Emory Report
October 27, 2008
Volume 61, Number 9



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October 27
, 2008
Early gifts fuel Campaign Emory

by Maria Lameiras

Although Campaign Emory was only publicly announced on Sept. 25, the machinery driving the historic $1.6 billion fundraising effort rumbled to life more than three years ago.

Shortly after taking the job as president of Emory University in 2003, Jim Wagner marshaled leaders on all levels to examine the University’s practices and programs in order to determine what was needed to move them to the level of a world-class university.

Once those priorities were set, Emory leaders and development officers began reaching out to Emory’s top supporters and were rewarded with a number of leadership gifts that brought the campaign to a total of $838 million raised by the time Campaign Emory was publicly announced, says Susan Cruse, senior vice president of development and alumni relations. Among them:

• The Woodruff Foundation’s recent $261.5 million gift will be used primarily toward constructing a new state-of-the-art Emory Clinic, opening in 2013 to provide the best possible health care available anywhere. Over the past three years, the Woodruff Foundation also has supported a doctorate of nursing practice program at Emory and renovation of the Woodruff Health Sciences Center Administration Building.

• Gifts of more than $51.5 million from the O. Wayne Rollins Foundation and Grace Crum Rollins to the Rollins School of Public Health, the Michael C. Carlos Museum, and ongoing support to the Rollins Pavilion at Emory University Hospital. The bulk of the gift, $50 million, is helping fund construction of the new Claudia Nance Rollins Building at the Rollins School of Public Health.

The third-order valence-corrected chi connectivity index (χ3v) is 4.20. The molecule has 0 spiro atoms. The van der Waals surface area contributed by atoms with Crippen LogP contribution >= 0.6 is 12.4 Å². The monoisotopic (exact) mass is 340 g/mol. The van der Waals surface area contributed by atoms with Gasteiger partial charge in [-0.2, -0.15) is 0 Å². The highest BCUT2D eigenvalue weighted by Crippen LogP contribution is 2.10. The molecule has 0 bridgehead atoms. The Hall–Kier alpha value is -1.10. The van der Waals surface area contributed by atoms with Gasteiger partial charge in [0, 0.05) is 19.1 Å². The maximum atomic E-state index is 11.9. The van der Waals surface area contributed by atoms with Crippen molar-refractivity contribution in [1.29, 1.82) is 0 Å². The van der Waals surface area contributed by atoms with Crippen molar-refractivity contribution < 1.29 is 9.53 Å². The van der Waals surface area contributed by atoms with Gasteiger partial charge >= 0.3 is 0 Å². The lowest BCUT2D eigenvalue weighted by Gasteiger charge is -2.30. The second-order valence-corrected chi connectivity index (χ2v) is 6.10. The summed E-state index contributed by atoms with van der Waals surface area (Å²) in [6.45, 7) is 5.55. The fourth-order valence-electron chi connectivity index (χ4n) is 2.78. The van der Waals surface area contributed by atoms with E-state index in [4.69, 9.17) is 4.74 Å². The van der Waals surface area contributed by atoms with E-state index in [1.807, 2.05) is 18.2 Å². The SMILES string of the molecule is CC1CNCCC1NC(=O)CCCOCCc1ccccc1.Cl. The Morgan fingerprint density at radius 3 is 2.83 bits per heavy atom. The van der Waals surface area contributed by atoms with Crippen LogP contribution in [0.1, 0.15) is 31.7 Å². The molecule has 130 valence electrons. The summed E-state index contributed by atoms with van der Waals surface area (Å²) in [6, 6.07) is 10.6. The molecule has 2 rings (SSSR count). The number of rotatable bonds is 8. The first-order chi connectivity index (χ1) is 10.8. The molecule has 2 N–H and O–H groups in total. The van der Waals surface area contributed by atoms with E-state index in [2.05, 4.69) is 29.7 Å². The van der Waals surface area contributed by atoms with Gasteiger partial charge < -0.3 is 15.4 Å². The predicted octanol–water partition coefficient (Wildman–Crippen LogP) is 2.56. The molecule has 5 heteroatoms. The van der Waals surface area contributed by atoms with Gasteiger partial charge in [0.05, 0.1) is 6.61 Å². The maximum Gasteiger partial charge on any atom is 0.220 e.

• The Coca-Cola Foundation has joined alumni and friends in supporting Emory Advantage, a financial aid program that provides grants to lower-income students and caps debt for middle-income students, with a gift of $3 million.

• A $6 million gift from Wendell ’80C and Mary Laney Reilly ’81C–’00T supports Emory Advantage scholarships, Emory’s Center for Humanistic Inquiry, and Candler School of Theology.

• A $12 million Juvenile Diabetes Research Foundation gift is advancing promising islet cell research to treat diabetes.

• The Helene Fuld Health Trust gave more than $5 million to create the Fuld Fellowship Endowment, which allows students with degrees in other fields to train for a nursing career in service to vulnerable populations, supporting the Nell Hodgson Woodruff School of Nursing and its priority of helping alleviate the nursing shortage.

• Brad Currey, an Emory trustee for 20 years, is investing nearly $3 million in several Emory schools and units. His charitable remainder trust will provide need-based scholarships to Korean students at Emory.

Although much remains to be done before the campaign ends in 2012, Cruse says an enormous amount of work has already been accomplished as a part of Campaign Emory.

“It is like putting on the wheels of the train while it is already running,” Cruse says. “The launch was just taking the campaign to a broader constituency, showing that we have the momentum and we have what it takes to move the campaign forward.”

To read more about Campaign Emory’s priorities by school and unit, visit www.campaign.emory.edu.